The Department of Education (DepEd) as the primary agency tasked to implement the welfare provisions of the 54-year old, 1966 vintage Magna Carta for Teachers (RA 4670) must ensure that the benefits enumerated by the law will be provided. However, crucial at this time of pandemic are the provisions for free and compulsory medical examination treatment and hospitalization, and compensation for injuries are not implemented until this very day when the teachers need it most. The assurance of a P500 medical check-up allowance that will be given for the first time since 1966 cannot absolve the agency of its disregard for this particular provision for the longest time. Nevertheless, the response, though belated is still appreciated. We appeal to government to provide both financial and comprehensive medical assistance to DepEd employees who report physically, on top and outside of Philhealth or GSIS benefits. Health protocol measures that include provision of protective equipment, disinfection materials and sanitation facilities should be provided to our public schools. If in case, like we have seen, teachers will be hit by COVID-19, the need for fellow teachers and employees to draw from their own pockets in order to help their colleagues should be eradicated. It is incumbent upon the national government to provide comprehensive support to DepEd employees struck by COVID-19, from initial swab test, to the full course of treatment and to final verificatory swab test.

Concomitant to this is the holding responsible of violators of DepEd’s own rules, school and division officials who compel their subordinates to report despite the work from home (WFH) policy issued by the Central Office. The job of teachers is to teach. Why therefore, must they be compelled to report to school where there are no students to teach in the first place? After all, all the teaching modalities introduced by the DepEd for this school year can be done remotely.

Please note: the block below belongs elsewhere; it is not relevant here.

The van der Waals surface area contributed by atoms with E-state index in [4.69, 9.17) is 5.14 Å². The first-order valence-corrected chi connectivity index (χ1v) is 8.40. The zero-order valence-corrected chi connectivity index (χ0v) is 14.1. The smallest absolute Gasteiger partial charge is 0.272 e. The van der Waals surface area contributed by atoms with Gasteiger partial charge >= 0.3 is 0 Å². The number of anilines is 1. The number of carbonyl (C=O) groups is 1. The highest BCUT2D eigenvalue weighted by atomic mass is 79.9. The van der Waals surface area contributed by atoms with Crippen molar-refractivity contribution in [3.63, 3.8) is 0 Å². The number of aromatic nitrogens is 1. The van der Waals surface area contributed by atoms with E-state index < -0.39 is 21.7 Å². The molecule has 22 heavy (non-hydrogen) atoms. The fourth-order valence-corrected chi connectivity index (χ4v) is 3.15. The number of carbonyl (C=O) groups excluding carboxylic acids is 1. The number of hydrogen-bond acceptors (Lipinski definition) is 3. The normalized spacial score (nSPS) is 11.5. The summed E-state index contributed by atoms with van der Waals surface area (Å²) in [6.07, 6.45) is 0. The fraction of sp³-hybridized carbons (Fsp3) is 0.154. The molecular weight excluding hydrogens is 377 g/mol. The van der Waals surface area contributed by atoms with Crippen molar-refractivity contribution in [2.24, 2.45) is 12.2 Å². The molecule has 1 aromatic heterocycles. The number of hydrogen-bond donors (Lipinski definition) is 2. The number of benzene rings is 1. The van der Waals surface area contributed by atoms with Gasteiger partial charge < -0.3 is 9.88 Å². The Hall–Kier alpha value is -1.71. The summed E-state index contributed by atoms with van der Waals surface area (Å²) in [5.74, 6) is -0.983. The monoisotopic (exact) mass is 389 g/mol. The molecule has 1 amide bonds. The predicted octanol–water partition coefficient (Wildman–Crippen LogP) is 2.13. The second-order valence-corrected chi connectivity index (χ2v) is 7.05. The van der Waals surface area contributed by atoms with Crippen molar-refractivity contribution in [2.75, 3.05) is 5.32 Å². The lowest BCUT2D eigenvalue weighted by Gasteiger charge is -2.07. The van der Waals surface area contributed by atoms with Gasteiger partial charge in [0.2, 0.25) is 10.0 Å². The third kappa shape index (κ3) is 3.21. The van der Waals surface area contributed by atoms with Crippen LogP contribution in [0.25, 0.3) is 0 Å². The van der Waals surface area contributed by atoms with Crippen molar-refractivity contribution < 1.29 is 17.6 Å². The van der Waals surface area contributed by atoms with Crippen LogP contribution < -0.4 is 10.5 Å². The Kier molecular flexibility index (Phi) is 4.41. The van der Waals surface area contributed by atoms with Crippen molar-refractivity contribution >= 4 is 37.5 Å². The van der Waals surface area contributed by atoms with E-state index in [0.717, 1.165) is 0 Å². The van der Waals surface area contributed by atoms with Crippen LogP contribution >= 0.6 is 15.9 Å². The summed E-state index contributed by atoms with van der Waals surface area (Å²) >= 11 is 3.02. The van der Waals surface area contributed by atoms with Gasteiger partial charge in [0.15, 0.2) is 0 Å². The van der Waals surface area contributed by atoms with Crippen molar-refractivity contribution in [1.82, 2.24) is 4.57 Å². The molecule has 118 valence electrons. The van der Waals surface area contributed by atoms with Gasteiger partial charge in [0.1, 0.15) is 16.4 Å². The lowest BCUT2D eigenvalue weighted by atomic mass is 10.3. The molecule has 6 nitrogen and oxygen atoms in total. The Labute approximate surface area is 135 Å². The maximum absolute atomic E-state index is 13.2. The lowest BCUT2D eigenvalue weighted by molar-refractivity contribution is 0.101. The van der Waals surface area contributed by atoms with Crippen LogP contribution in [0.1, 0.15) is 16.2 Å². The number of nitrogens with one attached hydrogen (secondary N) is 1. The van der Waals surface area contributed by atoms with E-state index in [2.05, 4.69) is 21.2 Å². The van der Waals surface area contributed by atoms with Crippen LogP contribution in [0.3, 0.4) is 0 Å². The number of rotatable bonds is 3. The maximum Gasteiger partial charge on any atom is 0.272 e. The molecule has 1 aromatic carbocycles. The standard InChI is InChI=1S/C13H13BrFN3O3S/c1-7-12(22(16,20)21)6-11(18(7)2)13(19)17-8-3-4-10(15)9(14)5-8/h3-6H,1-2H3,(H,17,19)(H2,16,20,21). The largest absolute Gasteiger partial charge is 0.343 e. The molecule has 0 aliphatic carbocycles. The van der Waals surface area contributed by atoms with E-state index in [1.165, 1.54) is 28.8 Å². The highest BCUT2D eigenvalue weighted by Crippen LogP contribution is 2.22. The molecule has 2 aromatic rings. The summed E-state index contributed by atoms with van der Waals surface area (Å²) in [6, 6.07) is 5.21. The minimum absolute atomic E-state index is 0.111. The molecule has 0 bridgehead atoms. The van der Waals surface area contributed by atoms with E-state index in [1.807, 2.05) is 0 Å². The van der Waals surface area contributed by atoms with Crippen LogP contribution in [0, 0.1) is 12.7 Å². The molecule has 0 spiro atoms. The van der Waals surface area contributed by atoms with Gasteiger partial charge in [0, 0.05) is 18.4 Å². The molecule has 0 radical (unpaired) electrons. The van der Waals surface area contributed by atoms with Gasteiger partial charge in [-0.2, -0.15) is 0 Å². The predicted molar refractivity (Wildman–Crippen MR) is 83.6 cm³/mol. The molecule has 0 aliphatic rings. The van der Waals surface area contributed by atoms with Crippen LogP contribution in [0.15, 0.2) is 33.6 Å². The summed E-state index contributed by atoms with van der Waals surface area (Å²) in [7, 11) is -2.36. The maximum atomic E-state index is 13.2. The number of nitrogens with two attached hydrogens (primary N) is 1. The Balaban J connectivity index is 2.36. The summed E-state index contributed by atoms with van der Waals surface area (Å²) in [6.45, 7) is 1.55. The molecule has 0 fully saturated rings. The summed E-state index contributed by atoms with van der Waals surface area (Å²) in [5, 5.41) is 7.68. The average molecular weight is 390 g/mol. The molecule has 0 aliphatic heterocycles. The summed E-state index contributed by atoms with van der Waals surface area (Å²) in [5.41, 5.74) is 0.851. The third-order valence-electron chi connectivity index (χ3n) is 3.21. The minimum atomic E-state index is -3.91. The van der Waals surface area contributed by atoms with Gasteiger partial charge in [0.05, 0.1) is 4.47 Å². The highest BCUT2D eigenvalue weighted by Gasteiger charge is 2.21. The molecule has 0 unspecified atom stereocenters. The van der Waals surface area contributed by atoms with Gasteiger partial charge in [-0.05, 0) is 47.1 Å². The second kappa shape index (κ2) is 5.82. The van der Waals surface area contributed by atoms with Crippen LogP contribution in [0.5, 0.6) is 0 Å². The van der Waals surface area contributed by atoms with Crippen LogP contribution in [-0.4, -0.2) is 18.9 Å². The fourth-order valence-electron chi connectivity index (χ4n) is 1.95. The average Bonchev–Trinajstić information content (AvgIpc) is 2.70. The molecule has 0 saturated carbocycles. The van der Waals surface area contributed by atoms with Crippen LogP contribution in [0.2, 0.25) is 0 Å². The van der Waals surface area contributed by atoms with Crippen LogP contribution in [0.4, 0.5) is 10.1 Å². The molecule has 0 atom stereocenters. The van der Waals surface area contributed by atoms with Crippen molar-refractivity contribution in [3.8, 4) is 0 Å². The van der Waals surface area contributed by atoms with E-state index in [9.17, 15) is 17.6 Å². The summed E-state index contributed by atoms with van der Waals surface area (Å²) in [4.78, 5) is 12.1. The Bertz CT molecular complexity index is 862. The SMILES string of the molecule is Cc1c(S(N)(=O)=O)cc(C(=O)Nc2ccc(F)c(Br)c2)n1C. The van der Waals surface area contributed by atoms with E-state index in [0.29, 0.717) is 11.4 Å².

Further, a paid sick leave or quarantine leave mechanism must be created to respond to the needs of employees who would need to file a leave of absence resultant to being put in isolation for COVID-19. Requisite to this, the DOH must first declare employees who are officially required to physically report to their workplace as “Frontliners” with the corresponding rights and privileges afforded the said function


As part of health management for employees, psychological debriefing may be considered. Teachers are eager to go back to teaching but it must be ascertained that they could function well after this pandemic. Indeed, we have teachers already contemplating on taking leave of absence preceding retirement

One good idea for teachers wpo may not be able to adjust immediately to the new normal would be to assign them responsibilities that would not require such huge adjustments and steep learning curve. Hiring more teachers at this time is another excellent idea as not only do we really need more teachers, but we also need to absorb the displaced teachers from the private schools and part-time instructors from state universities and colleges (SUCs) that did not make it through the pandemic. Two birds in one stone.

We might want to include hiring more guidance counselors while at it. Registered Guidance Counselors, even before this pandemic are necessities in our schools, to help both students and teachers. But we further appeal to the DepEd to consider a comprehensive reform on hiring qualified GCs and proper compensation grade is just one of them.

Service Laptops and Communication or Distance Learning Allowance

Teachers today have absolutely no choice but to spend at least P1,500 monthly on internet connection alone to be able to fulfill their duties to their learners numbering in several hundreds Video conferences, text messages, calls, surfing, downloading and uploading materials, all of these now define this era, and COVID-19 made this digital learning tenfold a necessity. But teachers are supplied neither service laptops nor internet allowances. They are forced, from their own sorry pockets, to buy not only laptops, but android phones, external drives, USB drives, printers, ink and reams of bond paper. And it does not end at buying these equipments, laptops, especially, would need to be repaired sooner or later for burned motherboards, broken keyboards, damaged screens, dead batteries, etc. Printers have a thousand things that could go wrong so soon after purchase. And being “personal equipment, repairs and parts replacements will have to be shouldered-yet once again-by teachers.